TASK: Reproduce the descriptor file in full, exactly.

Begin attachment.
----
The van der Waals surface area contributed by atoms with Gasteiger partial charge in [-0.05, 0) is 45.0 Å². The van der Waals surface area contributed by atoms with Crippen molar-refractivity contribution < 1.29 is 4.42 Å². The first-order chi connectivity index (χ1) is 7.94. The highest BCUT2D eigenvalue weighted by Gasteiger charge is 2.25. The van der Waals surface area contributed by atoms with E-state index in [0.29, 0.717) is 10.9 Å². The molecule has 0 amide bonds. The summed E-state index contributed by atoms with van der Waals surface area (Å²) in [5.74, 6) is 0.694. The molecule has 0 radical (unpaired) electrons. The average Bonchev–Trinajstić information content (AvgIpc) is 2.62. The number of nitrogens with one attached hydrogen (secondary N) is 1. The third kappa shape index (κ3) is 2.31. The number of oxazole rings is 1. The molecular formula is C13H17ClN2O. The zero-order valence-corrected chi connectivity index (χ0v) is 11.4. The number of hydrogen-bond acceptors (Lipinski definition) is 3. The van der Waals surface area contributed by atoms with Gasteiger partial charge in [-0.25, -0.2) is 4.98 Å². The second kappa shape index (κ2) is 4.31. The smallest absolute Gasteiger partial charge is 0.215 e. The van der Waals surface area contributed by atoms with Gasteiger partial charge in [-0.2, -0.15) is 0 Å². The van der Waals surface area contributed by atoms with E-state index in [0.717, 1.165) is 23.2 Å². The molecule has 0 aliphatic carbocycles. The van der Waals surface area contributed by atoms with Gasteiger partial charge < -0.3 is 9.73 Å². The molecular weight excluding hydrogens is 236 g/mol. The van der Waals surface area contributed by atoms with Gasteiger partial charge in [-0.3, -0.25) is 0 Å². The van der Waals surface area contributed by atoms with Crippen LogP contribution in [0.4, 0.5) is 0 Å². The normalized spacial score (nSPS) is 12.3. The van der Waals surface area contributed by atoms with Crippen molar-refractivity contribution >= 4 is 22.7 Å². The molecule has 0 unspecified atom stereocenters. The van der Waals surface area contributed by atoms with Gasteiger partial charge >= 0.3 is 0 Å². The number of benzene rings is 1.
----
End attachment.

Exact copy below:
The van der Waals surface area contributed by atoms with Gasteiger partial charge in [-0.05, 0) is 45.0 Å². The van der Waals surface area contributed by atoms with Crippen molar-refractivity contribution < 1.29 is 4.42 Å². The first-order chi connectivity index (χ1) is 7.94. The highest BCUT2D eigenvalue weighted by Gasteiger charge is 2.25. The van der Waals surface area contributed by atoms with E-state index in [0.29, 0.717) is 10.9 Å². The molecule has 0 amide bonds. The summed E-state index contributed by atoms with van der Waals surface area (Å²) in [5.74, 6) is 0.694. The molecule has 0 radical (unpaired) electrons. The average Bonchev–Trinajstić information content (AvgIpc) is 2.62. The number of nitrogens with one attached hydrogen (secondary N) is 1. The third kappa shape index (κ3) is 2.31. The number of oxazole rings is 1. The molecular formula is C13H17ClN2O. The zero-order valence-corrected chi connectivity index (χ0v) is 11.4. The number of hydrogen-bond acceptors (Lipinski definition) is 3. The van der Waals surface area contributed by atoms with Gasteiger partial charge in [-0.25, -0.2) is 4.98 Å². The second kappa shape index (κ2) is 4.31. The smallest absolute Gasteiger partial charge is 0.215 e. The van der Waals surface area contributed by atoms with Gasteiger partial charge in [-0.2, -0.15) is 0 Å². The van der Waals surface area contributed by atoms with E-state index in [0.717, 1.165) is 23.2 Å². The molecule has 0 aliphatic carbocycles. The van der Waals surface area contributed by atoms with Gasteiger partial charge < -0.3 is 9.73 Å². The molecular weight excluding hydrogens is 236 g/mol. The van der Waals surface area contributed by atoms with Gasteiger partial charge in [-0.3, -0.25) is 0 Å². The van der Waals surface area contributed by atoms with Crippen LogP contribution in [0.4, 0.5) is 0 Å². The normalized spacial score (nSPS) is 12.3. The van der Waals surface area contributed by atoms with Crippen molar-refractivity contribution >= 4 is 22.7 Å². The molecule has 0 unspecified atom stereocenters. The van der Waals surface area contributed by atoms with Gasteiger partial charge >= 0.3 is 0 Å². The number of benzene rings is 1.